In Turkey and Syria, Politics Is Worsening the Earthquake’s Impact

In Turkey and Syria, Politics Is Worsening the Earthquake’s Impact
Turkish President Recep Tayyip Erdogan speaks to the media in Kahramanmaras, Turkey, Feb. 8, 2023 (Turkish Presidency photo via AP).

Southern Turkey and northwestern Syria have been devastated by the worst natural disaster to hit the countries in their modern histories. Two consecutive earthquakes on Feb. 6 have so far killed more than 35,000 and injured tens of thousands more.

The disasters were natural, but not all of the fallout was: The humanitarian catastrophe caused by the earthquakes has been worsened by corruption, politics and geopolitical rivalries.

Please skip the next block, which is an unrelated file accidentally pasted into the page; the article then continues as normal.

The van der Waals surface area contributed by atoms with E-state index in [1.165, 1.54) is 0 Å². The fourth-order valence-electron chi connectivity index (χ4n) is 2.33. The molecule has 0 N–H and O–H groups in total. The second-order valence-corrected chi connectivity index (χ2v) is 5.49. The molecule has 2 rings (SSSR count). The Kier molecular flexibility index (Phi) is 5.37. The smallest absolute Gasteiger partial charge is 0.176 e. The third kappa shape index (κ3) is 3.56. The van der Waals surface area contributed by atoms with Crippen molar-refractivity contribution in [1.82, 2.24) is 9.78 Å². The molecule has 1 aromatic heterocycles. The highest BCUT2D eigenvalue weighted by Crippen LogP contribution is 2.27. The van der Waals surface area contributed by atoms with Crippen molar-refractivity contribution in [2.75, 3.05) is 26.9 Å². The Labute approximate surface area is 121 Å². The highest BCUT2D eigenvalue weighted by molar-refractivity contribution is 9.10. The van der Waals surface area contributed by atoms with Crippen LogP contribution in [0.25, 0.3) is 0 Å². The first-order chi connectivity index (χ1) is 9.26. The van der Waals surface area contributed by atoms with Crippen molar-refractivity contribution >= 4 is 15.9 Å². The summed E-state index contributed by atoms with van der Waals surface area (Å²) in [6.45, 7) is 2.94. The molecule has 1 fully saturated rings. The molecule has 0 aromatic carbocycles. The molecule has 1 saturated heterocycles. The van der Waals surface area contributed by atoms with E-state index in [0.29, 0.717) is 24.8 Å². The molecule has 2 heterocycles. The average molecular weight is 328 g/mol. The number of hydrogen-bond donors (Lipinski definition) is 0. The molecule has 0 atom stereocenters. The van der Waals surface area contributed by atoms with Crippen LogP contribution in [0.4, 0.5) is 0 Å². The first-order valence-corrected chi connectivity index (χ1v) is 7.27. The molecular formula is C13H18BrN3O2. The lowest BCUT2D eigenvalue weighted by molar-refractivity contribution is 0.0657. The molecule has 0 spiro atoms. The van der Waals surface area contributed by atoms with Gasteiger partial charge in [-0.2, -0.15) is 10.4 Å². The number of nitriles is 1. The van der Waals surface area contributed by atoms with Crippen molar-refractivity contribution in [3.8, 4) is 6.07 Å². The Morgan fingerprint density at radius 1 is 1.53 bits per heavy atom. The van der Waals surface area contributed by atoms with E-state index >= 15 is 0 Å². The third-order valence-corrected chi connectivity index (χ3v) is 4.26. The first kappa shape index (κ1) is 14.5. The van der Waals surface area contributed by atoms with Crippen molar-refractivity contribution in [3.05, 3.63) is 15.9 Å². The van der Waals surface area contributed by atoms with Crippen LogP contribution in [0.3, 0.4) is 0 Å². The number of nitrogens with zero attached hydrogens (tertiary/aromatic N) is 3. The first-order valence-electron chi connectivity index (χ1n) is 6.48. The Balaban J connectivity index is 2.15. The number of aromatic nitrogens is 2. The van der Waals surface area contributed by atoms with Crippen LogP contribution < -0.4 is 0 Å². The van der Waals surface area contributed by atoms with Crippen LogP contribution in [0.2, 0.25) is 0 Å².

In Turkey, for instance, an “earthquake tax” was imposed in the aftermath of the Izmit earthquake of 1999, raised from a surcharge on telecommunications services. The funds were meant to be set aside for disaster relief, both for Izmit and in the event of future emergencies. But it is unclear where the money was spent, with some reports claiming it was in fact diverted to public works projects run by associates of President Recep Tayyip Erdogan.

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